The victim had spent the weekend before the shooting with Lawanda Hughley. That weekend, the victim and Ms. Hughley were walking to their car when someone called the victim's name. He walked to the rear of the vehicle to investigate when gunshots struck the car's back window and its right rear section. Ms. Hughley stated that at the time of the incident the victim was not carrying a gun nor had she ever known him to carry a gun. She stated that after the incident he purchased a gun.
Janie Jones testified that she has a child by the appellant. They lived together for some time before appellant left town. When he came back, she was seeing the victim. She stated that on one occasion she was in the victim's vehicle when appellant walked up to her and told her to get out of the car. She refused and started to drive away when appellant said, "Bitch, . . . if I want to get to you, I could get to you." He then broke her driver-side window. At a later time, he told Ms. Jones to tell the victim that, "I've got something for him." He also said, "Tell your friend that I am going to get him." As a result of these threats, she and the victim decided to end their romance. She stated that she had never known the victim to carry a weapon.
Testifying for the appellant, Aliscia Patillo stated that she and appellant were at Larry's Lounge about four weeks before the shooting when the victim came in and told appellant, "You and your bitch can go down." The victim then left and appellant followed him out the door. Ms. Patillo watched appellant walk towards his car and saw the victim run past him with a gun. Two other men surrounded the appellant with guns. Appellant tried to get into his car, but the victim began to fight with him. One of the other men hit appellant in the head with the butt of a pistol, and the gun discharged.
Sabryna McClendon testified that she spent the weekend before the shooting with appellant. They were together from the time he got off work on Friday until Sunday night around ten o'clock. She also saw appellant the morning of September 4, when she became sick and called appellant. He came to her residence and drove her to her grandmother's house. They spent the night there, and he left in the morning.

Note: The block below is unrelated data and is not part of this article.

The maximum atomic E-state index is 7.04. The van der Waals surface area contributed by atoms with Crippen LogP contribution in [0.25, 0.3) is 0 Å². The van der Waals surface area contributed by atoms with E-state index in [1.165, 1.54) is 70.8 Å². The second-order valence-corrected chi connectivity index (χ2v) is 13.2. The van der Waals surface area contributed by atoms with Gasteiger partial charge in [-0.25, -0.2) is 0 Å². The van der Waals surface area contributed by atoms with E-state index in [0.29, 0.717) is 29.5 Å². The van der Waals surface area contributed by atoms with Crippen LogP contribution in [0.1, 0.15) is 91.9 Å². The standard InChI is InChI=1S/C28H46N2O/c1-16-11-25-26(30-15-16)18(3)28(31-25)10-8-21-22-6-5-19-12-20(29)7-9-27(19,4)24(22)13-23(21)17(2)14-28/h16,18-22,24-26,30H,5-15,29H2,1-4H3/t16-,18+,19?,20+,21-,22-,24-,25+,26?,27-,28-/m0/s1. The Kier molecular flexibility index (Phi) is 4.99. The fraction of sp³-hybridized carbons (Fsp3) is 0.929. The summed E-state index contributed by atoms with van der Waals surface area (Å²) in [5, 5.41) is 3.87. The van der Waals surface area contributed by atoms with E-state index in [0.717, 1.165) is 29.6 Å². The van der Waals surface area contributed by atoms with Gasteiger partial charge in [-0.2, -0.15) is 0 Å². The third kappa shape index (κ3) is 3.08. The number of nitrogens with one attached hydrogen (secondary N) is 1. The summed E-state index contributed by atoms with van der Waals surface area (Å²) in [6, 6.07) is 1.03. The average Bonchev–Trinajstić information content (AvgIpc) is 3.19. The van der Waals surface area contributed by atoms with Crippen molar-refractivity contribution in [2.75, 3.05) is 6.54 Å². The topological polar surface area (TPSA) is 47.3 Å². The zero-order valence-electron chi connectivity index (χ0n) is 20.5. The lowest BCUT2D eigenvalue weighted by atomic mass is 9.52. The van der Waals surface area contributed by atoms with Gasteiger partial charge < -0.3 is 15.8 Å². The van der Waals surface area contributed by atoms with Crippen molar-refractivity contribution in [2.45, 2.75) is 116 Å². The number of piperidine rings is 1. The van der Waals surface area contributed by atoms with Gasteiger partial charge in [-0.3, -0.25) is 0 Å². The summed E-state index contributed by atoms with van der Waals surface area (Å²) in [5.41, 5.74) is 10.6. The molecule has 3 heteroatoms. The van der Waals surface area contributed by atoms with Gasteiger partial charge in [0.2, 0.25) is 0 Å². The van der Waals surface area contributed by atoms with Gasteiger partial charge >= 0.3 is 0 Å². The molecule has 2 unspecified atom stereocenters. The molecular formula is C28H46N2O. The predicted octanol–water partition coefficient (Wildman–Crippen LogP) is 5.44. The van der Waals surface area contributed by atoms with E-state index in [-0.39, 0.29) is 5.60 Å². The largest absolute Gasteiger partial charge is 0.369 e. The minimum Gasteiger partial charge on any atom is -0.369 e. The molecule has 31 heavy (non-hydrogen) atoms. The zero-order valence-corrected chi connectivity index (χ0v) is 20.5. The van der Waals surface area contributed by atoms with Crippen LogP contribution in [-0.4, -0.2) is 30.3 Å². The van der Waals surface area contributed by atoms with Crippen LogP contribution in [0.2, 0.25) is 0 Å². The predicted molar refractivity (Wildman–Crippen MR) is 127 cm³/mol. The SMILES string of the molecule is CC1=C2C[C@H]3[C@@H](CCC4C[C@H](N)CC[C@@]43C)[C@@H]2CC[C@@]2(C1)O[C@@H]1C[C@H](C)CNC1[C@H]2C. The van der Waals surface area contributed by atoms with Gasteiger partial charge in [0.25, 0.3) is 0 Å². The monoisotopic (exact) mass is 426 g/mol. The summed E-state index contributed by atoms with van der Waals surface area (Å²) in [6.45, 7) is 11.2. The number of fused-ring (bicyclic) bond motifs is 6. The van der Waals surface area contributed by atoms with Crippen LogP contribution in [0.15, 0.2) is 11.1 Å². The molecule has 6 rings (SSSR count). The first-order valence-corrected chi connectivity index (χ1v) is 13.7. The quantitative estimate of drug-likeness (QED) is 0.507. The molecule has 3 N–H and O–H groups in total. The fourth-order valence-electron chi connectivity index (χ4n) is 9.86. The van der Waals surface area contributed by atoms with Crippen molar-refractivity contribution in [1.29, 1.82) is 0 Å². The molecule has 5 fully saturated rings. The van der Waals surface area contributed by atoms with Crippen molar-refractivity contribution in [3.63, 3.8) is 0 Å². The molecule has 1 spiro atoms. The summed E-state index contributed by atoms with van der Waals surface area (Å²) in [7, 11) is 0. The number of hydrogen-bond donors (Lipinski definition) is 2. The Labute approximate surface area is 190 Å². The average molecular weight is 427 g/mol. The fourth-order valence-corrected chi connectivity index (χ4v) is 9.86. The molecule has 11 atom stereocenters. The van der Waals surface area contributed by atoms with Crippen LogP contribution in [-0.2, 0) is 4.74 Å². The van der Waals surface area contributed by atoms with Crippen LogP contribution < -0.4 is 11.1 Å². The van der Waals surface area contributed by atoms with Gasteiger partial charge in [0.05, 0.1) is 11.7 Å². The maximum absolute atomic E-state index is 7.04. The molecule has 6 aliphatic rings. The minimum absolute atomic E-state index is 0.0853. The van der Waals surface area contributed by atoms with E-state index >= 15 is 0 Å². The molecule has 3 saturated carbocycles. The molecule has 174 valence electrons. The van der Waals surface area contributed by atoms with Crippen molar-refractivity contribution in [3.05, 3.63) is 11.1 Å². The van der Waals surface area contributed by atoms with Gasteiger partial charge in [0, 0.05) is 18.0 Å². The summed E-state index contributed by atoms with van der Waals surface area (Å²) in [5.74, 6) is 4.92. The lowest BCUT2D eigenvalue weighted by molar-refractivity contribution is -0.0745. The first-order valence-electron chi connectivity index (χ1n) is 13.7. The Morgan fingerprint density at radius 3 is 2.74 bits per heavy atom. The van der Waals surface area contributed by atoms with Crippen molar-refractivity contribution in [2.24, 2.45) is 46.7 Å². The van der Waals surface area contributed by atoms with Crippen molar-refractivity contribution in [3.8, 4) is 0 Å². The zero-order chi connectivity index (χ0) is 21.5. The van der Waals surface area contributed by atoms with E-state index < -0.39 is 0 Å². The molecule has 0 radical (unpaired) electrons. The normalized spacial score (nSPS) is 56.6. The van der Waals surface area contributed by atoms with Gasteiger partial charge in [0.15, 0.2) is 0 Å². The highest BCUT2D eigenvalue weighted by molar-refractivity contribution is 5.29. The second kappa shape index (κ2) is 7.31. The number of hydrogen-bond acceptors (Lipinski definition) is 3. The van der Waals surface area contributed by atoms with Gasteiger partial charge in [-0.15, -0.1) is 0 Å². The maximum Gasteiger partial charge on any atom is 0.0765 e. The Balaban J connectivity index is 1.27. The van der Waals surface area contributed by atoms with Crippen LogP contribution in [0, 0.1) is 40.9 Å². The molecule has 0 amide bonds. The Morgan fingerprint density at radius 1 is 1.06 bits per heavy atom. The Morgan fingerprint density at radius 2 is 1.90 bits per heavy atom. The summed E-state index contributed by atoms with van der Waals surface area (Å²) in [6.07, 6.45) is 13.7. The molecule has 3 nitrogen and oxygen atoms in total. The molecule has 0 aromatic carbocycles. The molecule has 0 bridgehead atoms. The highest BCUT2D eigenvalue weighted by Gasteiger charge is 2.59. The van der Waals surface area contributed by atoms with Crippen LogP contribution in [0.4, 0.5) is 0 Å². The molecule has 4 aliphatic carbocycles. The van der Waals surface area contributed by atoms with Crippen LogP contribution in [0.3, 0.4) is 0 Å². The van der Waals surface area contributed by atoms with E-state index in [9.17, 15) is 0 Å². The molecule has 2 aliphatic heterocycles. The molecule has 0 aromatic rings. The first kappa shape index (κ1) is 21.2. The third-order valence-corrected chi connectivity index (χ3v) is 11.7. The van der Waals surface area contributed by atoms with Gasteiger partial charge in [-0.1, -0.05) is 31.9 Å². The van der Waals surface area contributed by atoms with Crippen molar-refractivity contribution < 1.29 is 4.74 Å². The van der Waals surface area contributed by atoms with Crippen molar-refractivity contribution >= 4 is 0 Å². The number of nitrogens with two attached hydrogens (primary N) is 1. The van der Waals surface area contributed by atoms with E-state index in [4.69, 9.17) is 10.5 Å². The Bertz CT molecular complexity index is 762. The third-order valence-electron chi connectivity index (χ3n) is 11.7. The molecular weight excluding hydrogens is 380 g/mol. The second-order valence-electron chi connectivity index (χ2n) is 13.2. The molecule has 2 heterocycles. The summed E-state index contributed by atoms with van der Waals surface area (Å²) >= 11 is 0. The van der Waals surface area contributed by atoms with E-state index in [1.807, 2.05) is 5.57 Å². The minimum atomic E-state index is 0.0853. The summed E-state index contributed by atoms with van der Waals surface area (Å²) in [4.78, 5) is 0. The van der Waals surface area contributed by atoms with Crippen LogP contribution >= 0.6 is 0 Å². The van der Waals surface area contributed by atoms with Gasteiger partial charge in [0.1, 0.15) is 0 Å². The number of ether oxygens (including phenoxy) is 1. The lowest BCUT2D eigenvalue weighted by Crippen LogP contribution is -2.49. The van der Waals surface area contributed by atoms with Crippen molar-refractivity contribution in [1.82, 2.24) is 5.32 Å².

Appellant's sister, Brenda Johnson, also testified for the defense. She has been married to Lovelle Johnson for three years. Lovelle Johnson informed her that he was going to damage appellant's case because another of the appellant's sisters had stolen his car.
In his first issue, appellant contends that the trial court erred in not admitting into evidence proof of the victim's propensities for violence and drug usage. In particular, appellant wanted to offer proof of: (1) the victim's convictions for drug offenses and drug offenses pending against the victim at the time of his death; (2) the presence of cocaine in the victim's blood stream; (3) a small amount of marijuana found in the victim's pocket at the time of his death; and (4) an unremoved bullet in the victim's body from a previous shooting incident as well as several scars from prior altercations.
Appellant argues that evidence of the victim's prior convictions and pending charges for drug use should have been admitted to prove the victim's propensity for violence. Appellant asserts that it would prove that the victim was not carrying a gun for protection purposes but regularly carried one due to his drug-related activities. The trial Judge denied the admission of the victim's prior crimes into evidence stating, "I do not see a logical inference from the fact that Bobby Wilson [the victim] had been convicted of felonious possession of marijuana and felonious possession of cocaine, therefore he carried a gun." We agree with the trial court that this evidence is not relevant. Tenn. R. Evid. 401, 402.
The appellant asserts that the court erred in prohibiting evidence showing that the victim was under the influence of cocaine at the time of the shooting. He contends this evidence is relevant in proving that the victim was the first aggressor in the fight because cocaine may cause a person to act violently. Appellant, however, presents no evidence that the victim had taken cocaine. Dr. Frank King, the medical examiner, testified that he requested a drug screen, but the TBI failed to perform the test. Additionally, the only substance found in the victim's body during the autopsy was lidocaine, a drug used in heart resuscitation.
Appellant argues that the trial court should have admitted evidence that officers found a small amount of marijuana in the victim's pocket at the time of his death. The amount of marijuana was .05 grams. Appellant presents no proof that the victim had any marijuana in his system at the time of the shooting. We can find no logical inference between the fact that the victim had a small amount of marijuana in his pocket and the appellant's theory of self-defense. This evidence is not relevant. Tenn. R. Evid. 401, 402.